On the one hand, advisers will have to evolve by integrating technology and adapting their services to young investors. On the other hand, roboadvisers are starting to integrate more human services into their platforms, Vasavada points out.

For example, E * TRADE integrated into a 24/7 online chat on its mobile and web platform, while Merrill Guided Investment addition of educational resources and financial planning tools.

“I think the future of space still belongs to financial advisers. However, I think there is a place for roboadvisers. And I think roboadvisers are here to stay,” Vasavada said.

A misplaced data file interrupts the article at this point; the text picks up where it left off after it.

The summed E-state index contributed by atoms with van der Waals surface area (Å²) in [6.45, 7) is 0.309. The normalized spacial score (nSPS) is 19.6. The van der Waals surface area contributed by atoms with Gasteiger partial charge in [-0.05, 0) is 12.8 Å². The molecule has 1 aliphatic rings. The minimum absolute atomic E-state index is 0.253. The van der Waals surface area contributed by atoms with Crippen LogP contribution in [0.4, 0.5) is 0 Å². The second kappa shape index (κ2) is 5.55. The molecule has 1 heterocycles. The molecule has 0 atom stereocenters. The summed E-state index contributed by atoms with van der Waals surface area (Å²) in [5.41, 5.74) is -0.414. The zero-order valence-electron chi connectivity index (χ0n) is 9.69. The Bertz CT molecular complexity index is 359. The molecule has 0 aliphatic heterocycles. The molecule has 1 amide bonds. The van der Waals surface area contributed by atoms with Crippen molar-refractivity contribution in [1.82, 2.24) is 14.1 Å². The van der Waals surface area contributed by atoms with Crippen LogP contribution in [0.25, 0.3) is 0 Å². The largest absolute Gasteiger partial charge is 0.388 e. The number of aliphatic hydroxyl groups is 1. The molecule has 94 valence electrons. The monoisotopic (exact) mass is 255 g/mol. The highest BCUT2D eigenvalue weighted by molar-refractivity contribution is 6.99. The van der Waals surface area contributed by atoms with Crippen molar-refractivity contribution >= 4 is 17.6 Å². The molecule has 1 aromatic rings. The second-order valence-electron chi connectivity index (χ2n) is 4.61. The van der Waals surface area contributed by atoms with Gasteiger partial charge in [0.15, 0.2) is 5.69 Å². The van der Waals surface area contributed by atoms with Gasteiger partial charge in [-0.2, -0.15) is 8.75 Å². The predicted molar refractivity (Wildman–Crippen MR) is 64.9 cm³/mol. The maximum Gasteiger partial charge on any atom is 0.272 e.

Ultimately, the main draw of roboadvisers is their convenience. You could install one on a Sunday just sitting in your bed on your phone, which is exactly what I did.

When researching young investors, Wealthfront found that many of them liked not having to interact with anyone.

“We designed our product so that everything could be done directly in our application through software,” says Wauch. “From day one, our customers have told us, ‘We are paying you not to talk to me’.”

As a young investor and roboadvising client, I totally agree.

Michelle Shen is a Money & Tech digital reporter for USATODAY. You can reach her @ michelle_shen10 on Twitter. She uses Wealthfront as a roboadviser.